On July 1st, Slovenia took over the rotating presidency of the EU. However, the country’s relations with the EU are currently strained, as Prime Minister Janez Janša and his party continue to pursue a course of populist tactics and rhetoric, undermining democracy and curtailing freedoms and fundamental rights. Political scientist Alem Maksuti provides some insight into Janša’s regime and its rise, and where it might be headed.
Green European Journal: Since Slovenia is rarely the focus of international news, how would you sum up the situation in the country to those living outside it?
Alem Maksuti: In Slovenia, a minority government is in power: The Slovenian Democratic Party (SDS) is currently in coalition with two conservative parties and supported by a far-right Eurosceptic party. The fourth coalition member (Democratic Party of Pensioners of Slovenia) left the coalition in December in protest at the “Orbanisation” of Slovenia. SDS is led by the autocrat Janez Janša. His policy is a dead-end from which there is no return. It is a delusion that is poisoning foreign relations, impoverishing society, and slowly but surely pushing Slovenia towards the periphery of Europe. Janša bases his political strategy on what he calls “anti-communism”; he speaks of an unfinished transition (from communist, multinational Yugoslavia to an independent Slovenia) and advocates for a “second republic”, constantly emphasising the shortcomings of the former Yugoslav regime.
Over the past year, in the self-righteous manner of his role model, Donald Trump, Janša has been seeking to usurp practically all the branches of the state, from the media to the courts. In addition, the measures implemented by the Slovenian government in the fight against Covid-19 are simply not working. Janša has lost the trust of citizens. People are frustrated, and the government does not have majority support among the public (only about 30 percent). Thus, the only solution would be early elections, which Janša is avoiding any way he can. He is aware that there will be no willing coalition partners with which to form a new government in the next parliament. He went too far. His policy has no future.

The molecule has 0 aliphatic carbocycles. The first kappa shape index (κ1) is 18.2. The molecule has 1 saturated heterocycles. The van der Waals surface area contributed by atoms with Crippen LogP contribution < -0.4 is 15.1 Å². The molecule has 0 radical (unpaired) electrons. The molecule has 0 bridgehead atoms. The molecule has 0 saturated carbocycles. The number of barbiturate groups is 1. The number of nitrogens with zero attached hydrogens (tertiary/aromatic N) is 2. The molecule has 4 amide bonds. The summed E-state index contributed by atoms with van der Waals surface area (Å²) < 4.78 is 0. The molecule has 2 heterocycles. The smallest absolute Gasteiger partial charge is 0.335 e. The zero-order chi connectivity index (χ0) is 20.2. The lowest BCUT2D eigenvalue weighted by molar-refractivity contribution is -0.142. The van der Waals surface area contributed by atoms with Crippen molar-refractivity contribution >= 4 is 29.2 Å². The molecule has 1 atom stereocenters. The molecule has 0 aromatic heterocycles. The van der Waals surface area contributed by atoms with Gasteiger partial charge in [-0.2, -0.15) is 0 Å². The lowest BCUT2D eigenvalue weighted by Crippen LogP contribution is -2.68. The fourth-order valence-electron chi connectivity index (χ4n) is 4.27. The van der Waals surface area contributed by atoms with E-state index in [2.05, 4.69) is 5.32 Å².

The next elections are due in 2022. Talking to The New York Times, the philosopher Slavoj Žižek argues that it is too early to write off Janša, in part due to the ”impotence of the Left”. Could he yet make a comeback, or is he too isolated and weak?
A victory for Janša at the next elections would only be a Pyrrhic victory because he will not have a majority in parliament to form a coalition. That is the first problem.
Žižek’s assessment of the impotence of the Left seems abstract to me. I understand that the Left has many problems, but the results of the next elections in Slovenia will be determined by anti-Janša sentiments. We have four opposition parties that will most likely form the next coalition. Janša will be relegated to the right corner of parliament where he’ll remain as a destructive opposition. Of course, the strength of Janša’s party depends on the relations within the party system. In this sense, it is not possible to write him off completely. There is always the possibility of him coming back but it is still too early to speculate about that.
Authoritarian populist leaders usually start their takeover of democratic institutions with the courts, the media, and civil society. Are all these institutions under attack?
Janša, like Trump, denies reality and continuously labels those who confront him with the consequences of his actions as his greatest opponents. In this sense, his biggest opponents are the political opposition, the media, the courts, and, of course, the people. A good example of Janša’s attitude towards the independent media, is his treatment of the Slovenian Press Agency (STA). The government threatened to withhold the funding of the STA, even though it is obliged by law to guarantee its operations, and despite the European Commission’s warnings.
Practically every month, the Constitutional Court points to the unconstitutional nature of laws sent to parliament by Janša’s government. Janša and his ministers react by calling this a conspiracy by the Constitutional Court, whose nine-member senate includes Dr. Rok Čeferin, the brother of Aleksander Čeferin, UEFA president. So the conspiracy is supposedly led by forces of the deep state, of which the Čeferin family is alleged to be one of the fundamental pillars.
All Janša has is anti-communism. His party’s political essence was cemented in 1991, from which it has never moved on.
What were the reasons for Janša’s electoral victory? The refugee crisis is often mentioned, but do economic challenges and the country’s Yugoslav or post-Yugoslav history play a role?
It is characteristic of all European countries for there to be between 5 and 10 per cent support for right-wing nationalists. As the average turnout is around 50 per cent, and this group is more likely to vote, this 5-10 percent support will turn into a 10 to 20 per cent vote share for parties with nationalist rhetoric. The same goes for Janša’s SDS party. Regardless of what is on the political agenda, his party in Slovenia gets around 20 per cent.